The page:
Prof Murray Leibbrandt, the new head of the Poverty and Inequality Initiative (PII)
Fresh face at the helm of the innovative Poverty and Inequality Initiative
Earlier this month, Professor Murray Leibbrandt was appointed as the pro-vice-chancellor of PII. He spoke to Helen Swingler.
HS: What was it about the position that made you think: 'This is for me'?
ML: The initiative's objective is to maximise the university's collective contribution in the crucial areas of poverty and inequality alleviation. The academic community within UCT is doing a lot of excellent work. The idea of ensuring that the country gets the maximum benefit from this work is a very appealing to me. The talented and committed group I've been working with in the SALDRU [Southern Africa Labour and Development Unit] for the past decade has taught me that it requires commitment to do policy engagement - but that such processes increase the usefulness of our research.
HS: What do you bring to the position and what would you like to add?
ML: SALDRU was started in the mid-1970s by Francis Wilson, with a strong research mission to provide evidence to inform policy. I'm very fortunate to have become part of this 'hard heads and soft hearts' tradition, and there are many in the UCT community on the same mission. UCT has been doing evidence-based policy research for a long time. Since 2008 this has been my core research agenda as the DST/NRF Chair in Poverty and Inequality Research. So I'm committed to representing this tradition, and I am keen to brand and sharpen UCT's collective contribution.
HS: What do you think will be the toughest part of the job?
ML: One of our strengths as a research university is that we focus our energies on doing our work as well as we can within our narrow spheres of excellence. However, this has two negative consequences. First, we seldom step into the policy sphere by clearly communicating the implications of our work for policy. Second, we don't take stock of and communicate our collective contribution. To do better, the research community needs a supportive communications infrastructure. The university has committed resources to putting this infrastructure in place to facilitate communication and policy engagement.
HS: Does it help that you have an already established career in UCT's School of Economics?
ML: Yes, the work we hope to do flows very clearly from where I've come from. I came to UCT in 1994, the year that SALDRU released the national living standards survey it had produced for the incoming ANC government. Along with others in the School of Economics, such as Haroon Bhorat and Ingrid Woolard, I've been working on poverty and inequality issues using such data ever since then. From 2007 Ingrid and I have run the National Income Dynamics Project, a survey that's been tracking the same nationally representative group of South Africans over time since 2008.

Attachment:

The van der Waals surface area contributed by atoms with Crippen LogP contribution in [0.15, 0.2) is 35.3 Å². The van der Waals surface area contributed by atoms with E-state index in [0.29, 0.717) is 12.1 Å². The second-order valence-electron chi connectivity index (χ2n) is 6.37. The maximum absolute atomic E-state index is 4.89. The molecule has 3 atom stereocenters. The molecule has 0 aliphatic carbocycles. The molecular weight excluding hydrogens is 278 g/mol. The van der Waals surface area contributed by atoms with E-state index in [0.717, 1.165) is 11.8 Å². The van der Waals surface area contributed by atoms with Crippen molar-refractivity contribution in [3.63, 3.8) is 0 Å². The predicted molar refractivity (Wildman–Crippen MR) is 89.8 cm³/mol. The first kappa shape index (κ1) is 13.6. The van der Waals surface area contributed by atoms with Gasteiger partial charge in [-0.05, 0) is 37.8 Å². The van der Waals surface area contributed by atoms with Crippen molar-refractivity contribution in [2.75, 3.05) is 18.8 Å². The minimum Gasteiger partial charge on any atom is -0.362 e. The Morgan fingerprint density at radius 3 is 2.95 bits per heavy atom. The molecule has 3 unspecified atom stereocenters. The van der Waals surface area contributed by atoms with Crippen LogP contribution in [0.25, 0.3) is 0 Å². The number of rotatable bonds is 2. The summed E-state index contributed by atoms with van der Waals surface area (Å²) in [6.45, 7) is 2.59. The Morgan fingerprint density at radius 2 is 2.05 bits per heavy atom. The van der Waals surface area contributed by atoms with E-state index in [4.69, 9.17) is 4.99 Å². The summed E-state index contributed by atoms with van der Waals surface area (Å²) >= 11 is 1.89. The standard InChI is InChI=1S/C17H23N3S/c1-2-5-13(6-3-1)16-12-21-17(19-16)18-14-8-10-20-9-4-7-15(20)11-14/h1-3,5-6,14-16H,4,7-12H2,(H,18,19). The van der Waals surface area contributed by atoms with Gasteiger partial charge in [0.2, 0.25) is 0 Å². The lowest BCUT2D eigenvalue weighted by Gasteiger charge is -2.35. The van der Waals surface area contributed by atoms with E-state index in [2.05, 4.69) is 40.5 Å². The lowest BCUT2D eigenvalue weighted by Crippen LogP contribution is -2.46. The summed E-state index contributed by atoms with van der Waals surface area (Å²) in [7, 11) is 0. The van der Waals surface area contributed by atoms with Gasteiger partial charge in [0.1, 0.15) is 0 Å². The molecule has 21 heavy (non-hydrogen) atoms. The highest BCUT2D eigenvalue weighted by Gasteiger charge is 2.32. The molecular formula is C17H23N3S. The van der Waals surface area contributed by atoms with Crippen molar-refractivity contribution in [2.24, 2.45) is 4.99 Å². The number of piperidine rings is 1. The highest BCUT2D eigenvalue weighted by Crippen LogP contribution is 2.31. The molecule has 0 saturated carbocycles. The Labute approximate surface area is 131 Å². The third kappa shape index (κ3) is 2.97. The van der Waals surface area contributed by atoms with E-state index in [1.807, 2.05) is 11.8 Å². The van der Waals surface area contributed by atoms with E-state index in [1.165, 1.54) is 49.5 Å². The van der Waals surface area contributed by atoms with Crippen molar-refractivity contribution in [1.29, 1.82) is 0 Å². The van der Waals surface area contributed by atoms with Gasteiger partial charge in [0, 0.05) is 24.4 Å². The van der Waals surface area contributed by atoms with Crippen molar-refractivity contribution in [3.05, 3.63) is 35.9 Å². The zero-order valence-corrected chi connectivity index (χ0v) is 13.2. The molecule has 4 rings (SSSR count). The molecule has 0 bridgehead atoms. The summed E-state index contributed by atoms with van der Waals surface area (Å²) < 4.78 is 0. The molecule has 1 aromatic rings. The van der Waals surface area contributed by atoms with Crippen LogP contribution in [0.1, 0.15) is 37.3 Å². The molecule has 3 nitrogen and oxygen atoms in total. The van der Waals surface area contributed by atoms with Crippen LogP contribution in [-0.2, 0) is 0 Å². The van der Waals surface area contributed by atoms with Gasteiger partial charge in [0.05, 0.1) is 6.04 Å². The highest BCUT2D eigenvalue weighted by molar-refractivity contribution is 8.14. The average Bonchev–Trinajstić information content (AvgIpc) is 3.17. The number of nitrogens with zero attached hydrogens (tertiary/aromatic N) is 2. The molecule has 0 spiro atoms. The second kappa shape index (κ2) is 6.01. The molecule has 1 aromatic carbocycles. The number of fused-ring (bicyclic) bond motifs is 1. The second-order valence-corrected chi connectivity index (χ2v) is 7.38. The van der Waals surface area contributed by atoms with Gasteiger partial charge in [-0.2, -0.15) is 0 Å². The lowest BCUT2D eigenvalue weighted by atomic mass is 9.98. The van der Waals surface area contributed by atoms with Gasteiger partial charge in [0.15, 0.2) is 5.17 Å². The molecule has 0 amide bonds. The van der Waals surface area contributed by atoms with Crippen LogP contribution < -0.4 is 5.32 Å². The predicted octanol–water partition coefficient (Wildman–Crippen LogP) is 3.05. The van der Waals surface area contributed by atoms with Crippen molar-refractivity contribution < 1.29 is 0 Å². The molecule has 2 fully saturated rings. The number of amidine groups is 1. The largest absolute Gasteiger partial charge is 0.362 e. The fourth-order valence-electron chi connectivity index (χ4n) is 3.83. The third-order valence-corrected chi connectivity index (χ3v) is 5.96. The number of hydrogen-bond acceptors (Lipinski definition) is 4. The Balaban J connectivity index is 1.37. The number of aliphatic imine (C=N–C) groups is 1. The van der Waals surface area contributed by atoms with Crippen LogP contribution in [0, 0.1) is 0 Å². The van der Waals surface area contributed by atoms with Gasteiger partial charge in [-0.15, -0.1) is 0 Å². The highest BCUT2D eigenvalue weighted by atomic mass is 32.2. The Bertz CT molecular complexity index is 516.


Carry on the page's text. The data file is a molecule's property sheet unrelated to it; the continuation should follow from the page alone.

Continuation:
HS: On a practical level, will you be moving office? What kind of support system will you have?
ML: No, I won't be moving. The idea is to build a strong administrative hub for the internal and external components of the PII out of the environment within which we've been working. UCT is resourcing this hub. This approach makes sense, because the aim is not to tell UCT or national researchers what to do, but to support the contributions that they want to make. I'll continue to do my research as the NRF Chair.
HS: The PII was set up at UCT to tackle the question of why inequality deepens despite our being a resource-rich country. Where should we be turning to learn about solutions?
ML: The footprint of our distinctive history is important in understanding contemporary poverty and inequality here. But when it comes to looking at promising policy options, there are many international lessons. Already we are part of an international community that looks to other developing economies to find promising policies to address poverty and inequality. Our policies, for example with regard to social grants, are being considered by other countries, and we are very interested in the international evidence on youth employment policy and the effectiveness of community works programmes. The BRICS countries are a very good place to start.
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